Association of thermal food processing methods and small intestinal bacterial overgrowth syndrome
Small intestinal bacterial overgrowth (SIBO) is a widespread disease which antibiotic therapy is not effective enough and the relapse rate is high. Microbiota is dependent on dietary pattern of the patient and specific nutrients, therefore the diversity of dietary patterns may be one of the major factor promoting SIB O or its relapses after treatment.
The aim: to compare the patterns of thermal food processing methods in patients with and without SIBO.
Material and methods. We performed retrospective single center database search to identify unique depersonalized records of patients with SIBO and the data of lactulose breath test and nutritional assessment with the use of 24-hours dietary recall. Inclusion criteria were complete data on patient’s demography, adequate data of nutritional assessment and the lactulose breath test, absence of previous history of SIB O treatment in a special form of the database. In accordance with the results of lactulose breath test, patients were assigned into groups with the presence of SIBO with excess production of hydrogen (H2), methane (CH4), both gases (CH4-H2) or without SIBO (control group). According to the data of 24 h dietary recall, we divided all dishes and products consumed by a patient to 6 categories (Cat) depending on thermal food processing method: those that were not processed (raw) (Cat-r), boiled (Cat-bl), fried (Cat-f), stewed (Cat-s), baked in the oven (Cat-bk) or grilled (Cat-g). To analyze the structure of thermal food processing, we divided the weight of all products or dishes that underwent specific method of processing to the total weight of the food eaten. We did not take into the account the weight of thermally stable components like water and salt. The pattern of thermal food processing within each patients group was obtained as a quotient of the total percentage (by weight) of the food processed with the certain method by the number of patients in the group.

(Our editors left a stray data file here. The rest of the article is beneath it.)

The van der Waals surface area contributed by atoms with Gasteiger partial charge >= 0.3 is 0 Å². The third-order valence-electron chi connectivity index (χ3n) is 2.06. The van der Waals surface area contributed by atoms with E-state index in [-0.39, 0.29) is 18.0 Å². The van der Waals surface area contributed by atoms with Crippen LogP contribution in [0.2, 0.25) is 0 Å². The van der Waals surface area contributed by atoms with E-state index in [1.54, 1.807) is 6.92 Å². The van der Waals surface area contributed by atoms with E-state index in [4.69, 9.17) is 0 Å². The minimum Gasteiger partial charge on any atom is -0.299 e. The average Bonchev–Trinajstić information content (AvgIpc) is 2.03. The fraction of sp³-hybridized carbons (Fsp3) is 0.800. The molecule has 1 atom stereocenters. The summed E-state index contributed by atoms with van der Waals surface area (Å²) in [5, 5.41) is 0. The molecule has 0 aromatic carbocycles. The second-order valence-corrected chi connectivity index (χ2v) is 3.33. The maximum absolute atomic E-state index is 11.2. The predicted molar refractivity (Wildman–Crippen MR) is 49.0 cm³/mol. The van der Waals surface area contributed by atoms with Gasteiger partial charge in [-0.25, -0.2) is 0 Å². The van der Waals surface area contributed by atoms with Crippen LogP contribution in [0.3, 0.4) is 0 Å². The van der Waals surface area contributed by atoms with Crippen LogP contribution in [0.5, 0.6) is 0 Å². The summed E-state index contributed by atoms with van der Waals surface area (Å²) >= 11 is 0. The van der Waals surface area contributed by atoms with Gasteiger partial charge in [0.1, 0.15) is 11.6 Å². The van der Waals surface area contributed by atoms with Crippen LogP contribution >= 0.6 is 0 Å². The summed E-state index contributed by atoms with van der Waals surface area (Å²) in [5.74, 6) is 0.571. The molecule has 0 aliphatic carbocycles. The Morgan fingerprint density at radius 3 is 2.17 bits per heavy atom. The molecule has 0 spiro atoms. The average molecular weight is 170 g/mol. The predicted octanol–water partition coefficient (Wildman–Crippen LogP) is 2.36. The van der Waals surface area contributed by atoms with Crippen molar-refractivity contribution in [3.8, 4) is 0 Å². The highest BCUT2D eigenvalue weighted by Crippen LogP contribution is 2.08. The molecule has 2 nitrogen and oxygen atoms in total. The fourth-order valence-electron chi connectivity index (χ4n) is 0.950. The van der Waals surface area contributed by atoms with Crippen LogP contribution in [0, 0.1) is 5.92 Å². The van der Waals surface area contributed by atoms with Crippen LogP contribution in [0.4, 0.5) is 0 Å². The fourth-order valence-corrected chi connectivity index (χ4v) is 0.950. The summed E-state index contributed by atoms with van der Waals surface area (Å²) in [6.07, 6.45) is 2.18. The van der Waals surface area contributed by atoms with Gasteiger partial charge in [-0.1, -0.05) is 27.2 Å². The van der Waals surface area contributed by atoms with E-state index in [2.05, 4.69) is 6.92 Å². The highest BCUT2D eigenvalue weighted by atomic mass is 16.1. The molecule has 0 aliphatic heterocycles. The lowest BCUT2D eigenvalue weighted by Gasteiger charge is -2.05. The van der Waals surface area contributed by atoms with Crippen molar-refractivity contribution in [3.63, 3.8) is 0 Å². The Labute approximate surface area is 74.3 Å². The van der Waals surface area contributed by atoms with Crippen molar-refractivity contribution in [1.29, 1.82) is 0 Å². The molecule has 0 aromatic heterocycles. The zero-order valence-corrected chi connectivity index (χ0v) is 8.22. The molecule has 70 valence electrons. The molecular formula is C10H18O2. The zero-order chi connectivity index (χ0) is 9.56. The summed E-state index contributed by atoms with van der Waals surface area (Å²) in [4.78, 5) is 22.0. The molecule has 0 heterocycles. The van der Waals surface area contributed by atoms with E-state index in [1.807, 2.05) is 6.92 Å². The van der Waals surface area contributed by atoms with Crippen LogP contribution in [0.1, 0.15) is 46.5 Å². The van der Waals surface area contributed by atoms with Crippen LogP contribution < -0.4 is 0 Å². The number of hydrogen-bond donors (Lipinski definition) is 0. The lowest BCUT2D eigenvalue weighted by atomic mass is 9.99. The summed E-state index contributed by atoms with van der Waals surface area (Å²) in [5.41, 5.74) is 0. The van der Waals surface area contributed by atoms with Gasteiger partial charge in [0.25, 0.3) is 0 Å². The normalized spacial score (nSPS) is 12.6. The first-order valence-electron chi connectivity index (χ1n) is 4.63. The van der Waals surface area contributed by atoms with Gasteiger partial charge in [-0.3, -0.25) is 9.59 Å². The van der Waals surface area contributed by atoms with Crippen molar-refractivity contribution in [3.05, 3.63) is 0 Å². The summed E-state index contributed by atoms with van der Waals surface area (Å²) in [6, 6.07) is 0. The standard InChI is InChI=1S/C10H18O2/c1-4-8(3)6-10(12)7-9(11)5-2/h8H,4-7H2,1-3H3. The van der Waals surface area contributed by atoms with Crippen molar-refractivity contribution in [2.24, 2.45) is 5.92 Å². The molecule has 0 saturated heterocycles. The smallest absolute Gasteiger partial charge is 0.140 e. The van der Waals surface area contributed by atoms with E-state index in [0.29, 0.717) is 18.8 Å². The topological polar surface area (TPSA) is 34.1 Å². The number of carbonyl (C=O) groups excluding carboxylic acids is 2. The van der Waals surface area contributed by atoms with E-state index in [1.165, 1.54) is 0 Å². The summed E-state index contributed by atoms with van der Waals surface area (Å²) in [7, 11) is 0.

Results and discussion. The data of 1108 patients were available for the final analysis: 602 patients in the SIBO-H2 group, 140 in the SIBO-CH4 group, 248 in the SIBO-CH4-H2 group, and 118 patients in the control group. The distribution of thermal food processing categories was in patients with SIBO-H2 as follows: Cat-r - 45.8±17.3%, Cat-bl - 31.9±15.7%, Cat-s - 3.5±7.7%, Cat-f -6.3±10.4%, Cat-bk - 12.2±10.2%, Cat-g - 0.3±3.3%); in patients with SIBO-CH4: Cat-r-47.9 ±17.4%, Cat-bl-29.6±15.6%, Cat-s -4.4±7.6%, Cat-f - 5.8±9.8%, Cat-bk - 12.3±10.4%, Cat-g - 0,2±2,7%; in patients with SIBO-CH4-H2: Cat-r - 45.6±16.3%, Cat-bl - 31.5±16.2%, Cat-s - 4.0±8.0%, Cat-f - 5.1±9.3%, Cat-bk - 13.4±10.8%, Cat-g - 0.4±2.3%. Similar results were obtained in the control group (Cat-r - 44.7±17.0%, Cat-bl - 32.6±16.5%, Cat-s - 2.7±6.0%, Cat-f - 55±8.0%, Cat-bk - 14.2±10.6%, Cat-g -0.3±2.0%). There were no significant differences between the SIBO and control groups by mean percentage of raw, boiled, stewed, fried, baked and grilled food intake.
Conclusion. We found no association between thermal food processing patterns and SIBO. It seems that thermal food processing patterns has no influence on SIBO and its variants.
Keywords:small intestinal bacterial overgrowth syndrome, SIBO, thermal food processing method, diet, dietary recall
Funding. Thehe study was supported by Russian Scientific Foundation (grant No. 19-76-30014).
Conflict of interest. The authors declare no conflict of interest.
For citation: Pilipenko V.I., Isakov V.A., Vlasova A.V., Lantseva M.A., Morozov S.V. Association of thermal food processing methods and small intestinal bacterial overgrowth syndrome. Voprosy pitaniia [Problems of Nutrition]. 2020; 89 (3): 106-13. DOI: 10.24411/0042-8833-2020-10034 (in Russian)
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